That approach leaves relatively little room for “history from below” but mercifully spares the reader from the tedious analysis of minutiae that makes some history books resemble history with the history left out.Almost one half of the book is devoted to the Spanish contribution to the evangelization of North America.
With Said, of course, came out in 1978, so it had been there, in the academy, already for some time, and people were beginning to absorb its implications and its claims—and these scholars were working within the context of decolonization and other movements, which went back to the 40’s and 50’s.
To me it seemed that there were opportunities to incorporate some of these works, to think about them, to improve upon them, and that Classical scholars, with a few notable exceptions, were not quite doing so.
the square type of modern home,” “massive” and “conservative.” Whether done plain or embellished with Prairie School, Arts and Crafts, or Colonial Revival details, the Foursquare (1895–1929) was an economical house to build—and suited to small lots, prefab parts, and the housing boom. When you can narrow down a building phenomenon to a period of about 25 years, what’s the difference?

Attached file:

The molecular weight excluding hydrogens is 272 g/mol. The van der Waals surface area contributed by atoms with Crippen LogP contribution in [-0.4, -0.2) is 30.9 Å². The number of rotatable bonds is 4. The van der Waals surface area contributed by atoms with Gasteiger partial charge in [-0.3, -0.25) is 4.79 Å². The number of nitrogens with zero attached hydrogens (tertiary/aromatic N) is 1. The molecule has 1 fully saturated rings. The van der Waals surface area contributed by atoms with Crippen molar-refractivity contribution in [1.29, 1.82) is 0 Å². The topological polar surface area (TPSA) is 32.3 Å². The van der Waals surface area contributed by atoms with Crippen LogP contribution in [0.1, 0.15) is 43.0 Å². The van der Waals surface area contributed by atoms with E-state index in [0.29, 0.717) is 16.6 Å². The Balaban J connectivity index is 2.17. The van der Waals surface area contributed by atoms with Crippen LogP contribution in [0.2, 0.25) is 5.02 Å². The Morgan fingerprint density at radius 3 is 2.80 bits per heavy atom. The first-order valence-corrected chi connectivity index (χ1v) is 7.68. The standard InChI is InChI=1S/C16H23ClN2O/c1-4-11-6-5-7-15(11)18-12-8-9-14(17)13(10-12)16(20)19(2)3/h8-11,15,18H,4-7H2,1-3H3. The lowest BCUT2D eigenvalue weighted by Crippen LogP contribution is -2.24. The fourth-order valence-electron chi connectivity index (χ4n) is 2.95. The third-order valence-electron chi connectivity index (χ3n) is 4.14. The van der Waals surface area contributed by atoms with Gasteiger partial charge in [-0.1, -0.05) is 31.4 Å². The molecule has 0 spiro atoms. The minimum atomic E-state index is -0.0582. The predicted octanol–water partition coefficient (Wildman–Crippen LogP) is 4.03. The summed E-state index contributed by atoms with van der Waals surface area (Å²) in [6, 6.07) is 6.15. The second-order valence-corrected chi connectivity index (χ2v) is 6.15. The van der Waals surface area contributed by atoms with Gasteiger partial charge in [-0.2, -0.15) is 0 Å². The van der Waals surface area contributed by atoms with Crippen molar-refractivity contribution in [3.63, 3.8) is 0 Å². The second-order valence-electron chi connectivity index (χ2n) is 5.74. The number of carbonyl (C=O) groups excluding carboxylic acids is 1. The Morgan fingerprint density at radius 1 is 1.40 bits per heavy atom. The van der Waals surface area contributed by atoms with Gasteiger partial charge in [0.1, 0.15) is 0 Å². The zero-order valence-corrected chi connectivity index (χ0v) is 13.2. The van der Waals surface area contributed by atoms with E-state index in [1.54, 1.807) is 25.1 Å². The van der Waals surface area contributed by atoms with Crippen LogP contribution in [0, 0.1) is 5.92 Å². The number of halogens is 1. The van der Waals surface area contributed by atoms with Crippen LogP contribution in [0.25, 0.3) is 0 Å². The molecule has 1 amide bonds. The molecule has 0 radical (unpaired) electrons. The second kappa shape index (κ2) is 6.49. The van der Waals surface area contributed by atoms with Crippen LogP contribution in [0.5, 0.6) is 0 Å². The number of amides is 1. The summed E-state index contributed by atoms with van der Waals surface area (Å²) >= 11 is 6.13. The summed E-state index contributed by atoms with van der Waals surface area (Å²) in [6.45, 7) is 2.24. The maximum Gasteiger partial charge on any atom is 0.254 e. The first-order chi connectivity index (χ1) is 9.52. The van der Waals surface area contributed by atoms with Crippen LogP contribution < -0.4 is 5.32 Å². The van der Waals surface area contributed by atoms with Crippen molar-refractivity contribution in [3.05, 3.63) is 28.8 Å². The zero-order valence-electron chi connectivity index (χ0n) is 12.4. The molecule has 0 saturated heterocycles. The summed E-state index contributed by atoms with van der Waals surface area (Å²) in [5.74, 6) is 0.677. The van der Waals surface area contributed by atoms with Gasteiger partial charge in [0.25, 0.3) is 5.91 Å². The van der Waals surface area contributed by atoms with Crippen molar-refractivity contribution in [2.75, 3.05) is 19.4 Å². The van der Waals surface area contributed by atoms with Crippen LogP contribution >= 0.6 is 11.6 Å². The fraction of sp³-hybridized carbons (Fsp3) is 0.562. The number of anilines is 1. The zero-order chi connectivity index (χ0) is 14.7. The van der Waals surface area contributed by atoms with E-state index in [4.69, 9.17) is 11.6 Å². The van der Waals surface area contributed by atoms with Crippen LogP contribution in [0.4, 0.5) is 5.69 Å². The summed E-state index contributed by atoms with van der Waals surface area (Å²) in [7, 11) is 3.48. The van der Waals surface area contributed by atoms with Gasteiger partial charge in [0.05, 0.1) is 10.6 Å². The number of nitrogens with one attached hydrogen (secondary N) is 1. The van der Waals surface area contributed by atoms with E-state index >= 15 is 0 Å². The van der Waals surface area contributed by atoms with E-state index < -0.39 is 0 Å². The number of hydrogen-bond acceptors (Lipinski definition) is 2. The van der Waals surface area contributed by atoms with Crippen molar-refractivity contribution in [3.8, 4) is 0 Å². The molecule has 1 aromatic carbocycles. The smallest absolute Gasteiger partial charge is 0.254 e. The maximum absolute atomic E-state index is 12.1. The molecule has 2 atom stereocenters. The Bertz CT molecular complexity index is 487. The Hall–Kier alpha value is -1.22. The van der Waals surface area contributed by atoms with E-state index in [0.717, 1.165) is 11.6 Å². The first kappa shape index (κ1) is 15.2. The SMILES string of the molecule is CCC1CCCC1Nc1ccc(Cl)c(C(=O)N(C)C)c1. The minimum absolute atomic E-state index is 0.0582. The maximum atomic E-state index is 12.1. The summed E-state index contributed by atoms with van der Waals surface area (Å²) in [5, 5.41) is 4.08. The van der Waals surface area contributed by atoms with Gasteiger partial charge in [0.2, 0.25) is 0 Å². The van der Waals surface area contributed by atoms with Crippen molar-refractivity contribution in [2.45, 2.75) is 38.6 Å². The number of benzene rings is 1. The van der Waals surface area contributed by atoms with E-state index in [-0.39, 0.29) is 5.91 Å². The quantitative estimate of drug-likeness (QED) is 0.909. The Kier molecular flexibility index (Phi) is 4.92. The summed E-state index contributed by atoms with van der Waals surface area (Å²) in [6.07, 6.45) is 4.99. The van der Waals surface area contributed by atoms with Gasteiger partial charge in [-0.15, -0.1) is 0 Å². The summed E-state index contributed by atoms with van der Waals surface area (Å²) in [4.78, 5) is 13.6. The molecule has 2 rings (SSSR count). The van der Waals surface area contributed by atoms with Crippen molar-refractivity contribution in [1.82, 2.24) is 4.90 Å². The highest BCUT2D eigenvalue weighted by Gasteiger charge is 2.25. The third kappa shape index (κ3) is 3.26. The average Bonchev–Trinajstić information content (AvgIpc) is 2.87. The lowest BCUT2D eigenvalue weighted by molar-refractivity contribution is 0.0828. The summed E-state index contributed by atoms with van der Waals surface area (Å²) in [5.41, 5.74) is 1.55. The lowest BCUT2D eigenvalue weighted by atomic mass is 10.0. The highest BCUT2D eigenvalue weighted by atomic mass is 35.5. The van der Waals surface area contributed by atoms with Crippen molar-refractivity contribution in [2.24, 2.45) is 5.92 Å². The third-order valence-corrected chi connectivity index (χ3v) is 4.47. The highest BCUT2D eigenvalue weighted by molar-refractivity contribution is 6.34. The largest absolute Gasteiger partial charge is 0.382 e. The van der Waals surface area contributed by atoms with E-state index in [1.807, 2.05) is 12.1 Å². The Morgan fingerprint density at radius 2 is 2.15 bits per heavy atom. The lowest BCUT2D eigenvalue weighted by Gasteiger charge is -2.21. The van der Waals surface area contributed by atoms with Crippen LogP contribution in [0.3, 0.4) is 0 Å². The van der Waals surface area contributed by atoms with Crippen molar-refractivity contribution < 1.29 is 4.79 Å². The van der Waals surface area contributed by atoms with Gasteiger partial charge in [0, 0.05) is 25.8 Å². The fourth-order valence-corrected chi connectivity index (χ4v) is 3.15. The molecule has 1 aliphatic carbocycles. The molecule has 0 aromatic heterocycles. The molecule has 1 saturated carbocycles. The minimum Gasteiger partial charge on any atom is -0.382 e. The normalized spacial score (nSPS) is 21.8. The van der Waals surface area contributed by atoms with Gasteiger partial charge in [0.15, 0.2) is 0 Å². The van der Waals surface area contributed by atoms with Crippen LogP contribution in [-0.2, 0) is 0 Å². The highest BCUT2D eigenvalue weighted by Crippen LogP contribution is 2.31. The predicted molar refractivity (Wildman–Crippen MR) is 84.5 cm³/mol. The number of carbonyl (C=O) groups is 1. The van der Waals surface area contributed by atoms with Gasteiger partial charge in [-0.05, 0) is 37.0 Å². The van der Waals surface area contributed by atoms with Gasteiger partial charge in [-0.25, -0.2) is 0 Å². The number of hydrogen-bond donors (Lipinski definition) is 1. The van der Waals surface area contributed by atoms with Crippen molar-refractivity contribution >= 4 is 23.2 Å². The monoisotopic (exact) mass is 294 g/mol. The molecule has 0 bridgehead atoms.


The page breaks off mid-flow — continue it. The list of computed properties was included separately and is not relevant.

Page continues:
The debate rages: is “foursquare” a house type or a true style?
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It wasn’t just a question of reading Edward Said’s books but also of engaging with a wider current of thought in postcolonial studies, of looking at scholars such as Gayatri Spivak and Homi Bhabha, who admittedly were only just starting to be accepted into the mainstream when I was in graduate school during the first half of the 1990s.
One wouldn’t want necessarily to criticize classical scholars for not engaging with that work, because that work was just beginning to take off and grab people’s attention.
In academic terms, I would say that, when I was a graduate student, I was frustrated by what I took to be the lack of sophistication in scholarship about such important, standard topics as the barbarian in Greek culture, and it seemed to me that classical scholars, with a few exceptions—Edith Hall, for example—had not really attempted to think through questions of method and approach, nor had they quite taken the trouble to look at developments in areas outside of Classical Studies.